Octopus Intelligence

Octopus Intelligence And Skills

Article overview:

    1. Octopus Intelligence And Skills
    2. Was Aristotle Wrong About Octopussies?
    3. When Did We Really Start To Research Octopus?
    4. How Many Neurons does An Octopus has Compared To A Dog?
    5. Can Octopuses Learn By Observing Each Other?

It may surprise you to learn just how intelligent the Octopus happens to be. They are amazing animals that are able to effectively problem-solve. This has helped them to be able to do very well in their changing environments. They are able to find food and they are able to find shelter in places you would never imagine.

They have the ability to recall both short and long term memories. Experts have seen them successfully master mazes with different levels of difficulty in no time at all. They can also remember locations to find great food and where they should avoid. They are well known for being able to escape when they are in captivity too.

Octopus Showing Its Ability to Camouflage

They are able to determine patterns, to distinguish size, and even to identify colors and shapes. It is really amazing to see how developed and advanced that they are able to be. The specifics of all of it though often depends on the species involved. For example, the Mimic Octopus is able to copy the behaviors of at least 15 other known animals in the water. They do this to offer them protection against various predators in the water. They also do it so they can get close to their own prey without being detected.

There are some limitations that prevent us from being able to fully explore just how developed the Octopus can be. The fact that they have a very short life span means there is always a rush to work with them. Coming up with ways to test their intelligence continues to be something that holds us back as well.

OCTOPUS DEFENSES – Read Or Listen To The Article.

The fact that the Octopus doesn’t do very well in captivity is another issue. They have to be tested and evaluated in their natural setting whenever possible. Yet that can make it very hard to do when you consider the cost involved. You also have to factor in safety elements for the researchers. Watching their backs against various predators in the water is a priority.

Many experts agree that the future is one where the Octopus will definitely be able to continue moving forward. They are able to benefit from their environment and to continually learn. With most animals, they rely upon instinct alone for survival. That isn’t the case here though where they can develop amazing skills in various areas.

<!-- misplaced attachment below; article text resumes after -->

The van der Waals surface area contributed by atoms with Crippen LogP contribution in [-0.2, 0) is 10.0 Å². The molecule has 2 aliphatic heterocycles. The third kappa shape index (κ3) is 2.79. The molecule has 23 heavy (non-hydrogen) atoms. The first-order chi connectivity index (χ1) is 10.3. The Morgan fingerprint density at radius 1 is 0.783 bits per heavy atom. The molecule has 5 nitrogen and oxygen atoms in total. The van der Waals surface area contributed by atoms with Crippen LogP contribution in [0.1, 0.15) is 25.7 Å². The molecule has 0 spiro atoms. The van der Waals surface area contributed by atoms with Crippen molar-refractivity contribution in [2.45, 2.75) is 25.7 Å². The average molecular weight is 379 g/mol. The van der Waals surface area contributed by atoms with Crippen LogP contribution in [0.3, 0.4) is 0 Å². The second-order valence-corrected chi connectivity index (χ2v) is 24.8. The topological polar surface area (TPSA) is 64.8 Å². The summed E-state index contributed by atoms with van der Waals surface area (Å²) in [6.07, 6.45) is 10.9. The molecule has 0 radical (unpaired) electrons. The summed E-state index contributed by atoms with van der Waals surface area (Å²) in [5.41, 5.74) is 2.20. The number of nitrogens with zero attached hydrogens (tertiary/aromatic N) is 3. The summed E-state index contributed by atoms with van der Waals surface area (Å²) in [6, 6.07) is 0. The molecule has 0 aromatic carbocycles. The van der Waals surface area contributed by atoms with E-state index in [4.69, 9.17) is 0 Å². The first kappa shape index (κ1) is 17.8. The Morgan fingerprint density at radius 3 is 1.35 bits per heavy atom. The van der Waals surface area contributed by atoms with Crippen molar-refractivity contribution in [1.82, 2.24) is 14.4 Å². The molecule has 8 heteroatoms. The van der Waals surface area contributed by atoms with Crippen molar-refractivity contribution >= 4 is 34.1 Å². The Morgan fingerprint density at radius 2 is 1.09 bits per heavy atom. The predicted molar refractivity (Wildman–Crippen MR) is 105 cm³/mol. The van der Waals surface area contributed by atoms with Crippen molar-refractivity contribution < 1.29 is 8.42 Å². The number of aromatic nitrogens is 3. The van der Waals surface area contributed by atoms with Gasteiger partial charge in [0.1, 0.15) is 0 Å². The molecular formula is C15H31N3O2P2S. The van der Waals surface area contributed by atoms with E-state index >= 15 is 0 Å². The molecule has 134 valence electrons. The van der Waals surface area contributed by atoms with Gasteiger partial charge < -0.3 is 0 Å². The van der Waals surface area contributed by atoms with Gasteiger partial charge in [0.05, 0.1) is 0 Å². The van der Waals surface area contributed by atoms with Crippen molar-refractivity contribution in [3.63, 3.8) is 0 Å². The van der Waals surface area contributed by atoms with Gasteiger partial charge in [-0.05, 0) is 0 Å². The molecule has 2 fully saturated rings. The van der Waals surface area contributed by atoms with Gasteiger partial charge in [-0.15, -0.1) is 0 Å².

Just like humans, individual Octopus is able to demonstrate advanced skills of intelligence over each other. That is very interesting because you usually won’t find that within a species. They are all about the same level of intelligence all the way around. This fuels the theory that they are independent learners though instead of one that is only driven by their instincts.

Anatomy Of The Octopus – Read Or Listen To The Article Click Here.

The fact that young Octopus can struggle to learn how to control their own bodies is also interesting. That is another reason why they can’t rely upon instinct alone. It is through trial and error that they actually learn how to move their bodies in the ways that help them to be successful hunters and survivors.

Finding funding for ongoing testing in the area of Octopus intelligence though is a barrier. Most people don’t find such experimentation to be worthwhile. There are many other animals that they feel are more important to evaluate. You also have animal rights groups that don’t feel these animals should be bothered in such a manner.

If you would like to find out for yourself how intelligent they are, go online and view various videos of them. You will be amazed at some of the things they are able to do. This can be your opportunity though to explore this side of them. For most of us, observing them exhibit high levels of intelligence in their natural setting won’t happen. This is the next best thing!

Check out video number 2. Smart Octopus Escapes out of A closed Jar

Was Aristotle Wrong About Octopussies?

The first known written record referring to octopus habits comes from Aristotle (330 BC) who encountered O. Vulgaris in The Mediterranean Sea and denounced it as “stupid,” since its natural curiosity made it so easy to capture. In the past century or so, O. Vulgaris has been the subject of thousands of research papers on topics including physiology, neurobiology, behavior, embryology, phylogeny, and genetics.

Octopus Senses – Read Or Listen To The Article Click Here.


When Did We Really Start To Research And Learn About The Octopus?

The mid-twentieth century was the heyday of octopus learning and brain research.